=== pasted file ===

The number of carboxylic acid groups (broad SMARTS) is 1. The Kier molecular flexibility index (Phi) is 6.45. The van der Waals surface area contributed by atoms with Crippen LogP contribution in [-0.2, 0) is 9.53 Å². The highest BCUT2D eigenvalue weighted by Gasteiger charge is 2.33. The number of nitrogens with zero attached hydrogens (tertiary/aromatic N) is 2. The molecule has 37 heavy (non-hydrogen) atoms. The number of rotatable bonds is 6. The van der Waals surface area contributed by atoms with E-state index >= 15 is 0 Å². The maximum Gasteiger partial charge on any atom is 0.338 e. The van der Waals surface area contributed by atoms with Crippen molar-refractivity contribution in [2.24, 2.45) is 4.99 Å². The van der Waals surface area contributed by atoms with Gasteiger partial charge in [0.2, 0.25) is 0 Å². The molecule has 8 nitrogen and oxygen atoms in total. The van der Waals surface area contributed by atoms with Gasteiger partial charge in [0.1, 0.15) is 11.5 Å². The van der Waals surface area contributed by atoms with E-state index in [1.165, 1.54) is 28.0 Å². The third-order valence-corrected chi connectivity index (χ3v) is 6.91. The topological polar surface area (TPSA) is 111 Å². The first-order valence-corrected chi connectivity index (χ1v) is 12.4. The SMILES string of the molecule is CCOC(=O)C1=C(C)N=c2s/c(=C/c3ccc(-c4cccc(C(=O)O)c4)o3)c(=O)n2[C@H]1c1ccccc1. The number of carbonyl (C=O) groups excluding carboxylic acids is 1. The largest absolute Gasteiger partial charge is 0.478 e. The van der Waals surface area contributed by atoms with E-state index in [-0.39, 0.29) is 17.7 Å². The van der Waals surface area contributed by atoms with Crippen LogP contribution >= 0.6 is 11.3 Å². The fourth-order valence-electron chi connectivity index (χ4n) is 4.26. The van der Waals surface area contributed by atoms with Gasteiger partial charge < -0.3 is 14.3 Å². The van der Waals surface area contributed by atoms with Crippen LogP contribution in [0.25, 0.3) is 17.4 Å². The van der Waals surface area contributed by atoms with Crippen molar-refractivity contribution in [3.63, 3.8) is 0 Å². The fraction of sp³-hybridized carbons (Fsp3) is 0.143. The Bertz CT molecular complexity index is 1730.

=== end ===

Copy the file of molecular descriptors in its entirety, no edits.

The number of carboxylic acid groups (broad SMARTS) is 1. The Kier molecular flexibility index (Phi) is 6.45. The van der Waals surface area contributed by atoms with Crippen LogP contribution in [-0.2, 0) is 9.53 Å². The highest BCUT2D eigenvalue weighted by Gasteiger charge is 2.33. The number of nitrogens with zero attached hydrogens (tertiary/aromatic N) is 2. The molecule has 37 heavy (non-hydrogen) atoms. The number of rotatable bonds is 6. The van der Waals surface area contributed by atoms with E-state index >= 15 is 0 Å². The maximum Gasteiger partial charge on any atom is 0.338 e. The van der Waals surface area contributed by atoms with Crippen molar-refractivity contribution in [2.24, 2.45) is 4.99 Å². The van der Waals surface area contributed by atoms with Gasteiger partial charge in [0.2, 0.25) is 0 Å². The molecule has 8 nitrogen and oxygen atoms in total. The van der Waals surface area contributed by atoms with Gasteiger partial charge in [0.1, 0.15) is 11.5 Å². The van der Waals surface area contributed by atoms with E-state index in [1.165, 1.54) is 28.0 Å². The third-order valence-corrected chi connectivity index (χ3v) is 6.91. The topological polar surface area (TPSA) is 111 Å². The first-order valence-corrected chi connectivity index (χ1v) is 12.4. The SMILES string of the molecule is CCOC(=O)C1=C(C)N=c2s/c(=C/c3ccc(-c4cccc(C(=O)O)c4)o3)c(=O)n2[C@H]1c1ccccc1. The number of carbonyl (C=O) groups excluding carboxylic acids is 1. The largest absolute Gasteiger partial charge is 0.478 e. The van der Waals surface area contributed by atoms with E-state index in [-0.39, 0.29) is 17.7 Å². The van der Waals surface area contributed by atoms with Crippen LogP contribution >= 0.6 is 11.3 Å². The fourth-order valence-electron chi connectivity index (χ4n) is 4.26. The van der Waals surface area contributed by atoms with Gasteiger partial charge < -0.3 is 14.3 Å². The van der Waals surface area contributed by atoms with Crippen LogP contribution in [0.25, 0.3) is 17.4 Å². The van der Waals surface area contributed by atoms with Crippen molar-refractivity contribution in [3.63, 3.8) is 0 Å². The fraction of sp³-hybridized carbons (Fsp3) is 0.143. The Bertz CT molecular complexity index is 1730.